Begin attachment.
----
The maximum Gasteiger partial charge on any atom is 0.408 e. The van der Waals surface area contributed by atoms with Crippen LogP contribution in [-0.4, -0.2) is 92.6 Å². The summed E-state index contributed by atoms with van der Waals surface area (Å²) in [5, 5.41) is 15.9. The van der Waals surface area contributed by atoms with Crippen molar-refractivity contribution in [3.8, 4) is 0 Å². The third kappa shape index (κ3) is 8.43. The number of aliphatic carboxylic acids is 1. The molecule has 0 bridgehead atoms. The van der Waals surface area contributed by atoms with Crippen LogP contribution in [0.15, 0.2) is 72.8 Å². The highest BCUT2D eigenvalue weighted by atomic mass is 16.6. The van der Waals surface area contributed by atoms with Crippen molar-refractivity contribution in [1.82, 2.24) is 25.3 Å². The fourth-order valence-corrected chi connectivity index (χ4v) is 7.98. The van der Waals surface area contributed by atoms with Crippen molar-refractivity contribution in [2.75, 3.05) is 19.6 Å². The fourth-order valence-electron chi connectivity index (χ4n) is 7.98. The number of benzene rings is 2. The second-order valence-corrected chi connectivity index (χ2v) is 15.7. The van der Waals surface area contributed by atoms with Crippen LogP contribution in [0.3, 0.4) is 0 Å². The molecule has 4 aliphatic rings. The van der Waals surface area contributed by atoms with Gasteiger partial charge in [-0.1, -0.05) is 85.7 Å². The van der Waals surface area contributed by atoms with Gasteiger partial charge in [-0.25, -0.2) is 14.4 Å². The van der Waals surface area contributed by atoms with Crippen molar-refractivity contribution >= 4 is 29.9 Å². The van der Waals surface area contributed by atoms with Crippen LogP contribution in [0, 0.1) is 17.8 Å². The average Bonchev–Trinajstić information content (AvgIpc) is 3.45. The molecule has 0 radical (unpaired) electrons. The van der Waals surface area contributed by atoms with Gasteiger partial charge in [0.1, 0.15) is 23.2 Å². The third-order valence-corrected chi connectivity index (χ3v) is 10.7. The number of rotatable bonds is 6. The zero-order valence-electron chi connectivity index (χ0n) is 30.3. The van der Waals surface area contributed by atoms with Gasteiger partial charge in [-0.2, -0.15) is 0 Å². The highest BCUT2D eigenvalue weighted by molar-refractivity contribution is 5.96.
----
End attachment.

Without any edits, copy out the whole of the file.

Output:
The maximum Gasteiger partial charge on any atom is 0.408 e. The van der Waals surface area contributed by atoms with Crippen LogP contribution in [-0.4, -0.2) is 92.6 Å². The summed E-state index contributed by atoms with van der Waals surface area (Å²) in [5, 5.41) is 15.9. The van der Waals surface area contributed by atoms with Crippen molar-refractivity contribution in [3.8, 4) is 0 Å². The third kappa shape index (κ3) is 8.43. The number of aliphatic carboxylic acids is 1. The molecule has 0 bridgehead atoms. The van der Waals surface area contributed by atoms with Crippen LogP contribution in [0.15, 0.2) is 72.8 Å². The highest BCUT2D eigenvalue weighted by atomic mass is 16.6. The van der Waals surface area contributed by atoms with Crippen molar-refractivity contribution in [1.82, 2.24) is 25.3 Å². The fourth-order valence-corrected chi connectivity index (χ4v) is 7.98. The van der Waals surface area contributed by atoms with Crippen molar-refractivity contribution in [2.75, 3.05) is 19.6 Å². The fourth-order valence-electron chi connectivity index (χ4n) is 7.98. The number of benzene rings is 2. The second-order valence-corrected chi connectivity index (χ2v) is 15.7. The van der Waals surface area contributed by atoms with Crippen LogP contribution in [0.3, 0.4) is 0 Å². The molecule has 4 aliphatic rings. The van der Waals surface area contributed by atoms with Gasteiger partial charge in [-0.1, -0.05) is 85.7 Å². The van der Waals surface area contributed by atoms with Gasteiger partial charge in [-0.25, -0.2) is 14.4 Å². The van der Waals surface area contributed by atoms with Crippen molar-refractivity contribution >= 4 is 29.9 Å². The van der Waals surface area contributed by atoms with Crippen LogP contribution in [0, 0.1) is 17.8 Å². The average Bonchev–Trinajstić information content (AvgIpc) is 3.45. The molecule has 0 radical (unpaired) electrons. The van der Waals surface area contributed by atoms with Gasteiger partial charge in [0.1, 0.15) is 23.2 Å². The third-order valence-corrected chi connectivity index (χ3v) is 10.7. The number of rotatable bonds is 6. The zero-order valence-electron chi connectivity index (χ0n) is 30.3. The van der Waals surface area contributed by atoms with Gasteiger partial charge in [-0.2, -0.15) is 0 Å². The highest BCUT2D eigenvalue weighted by molar-refractivity contribution is 5.96.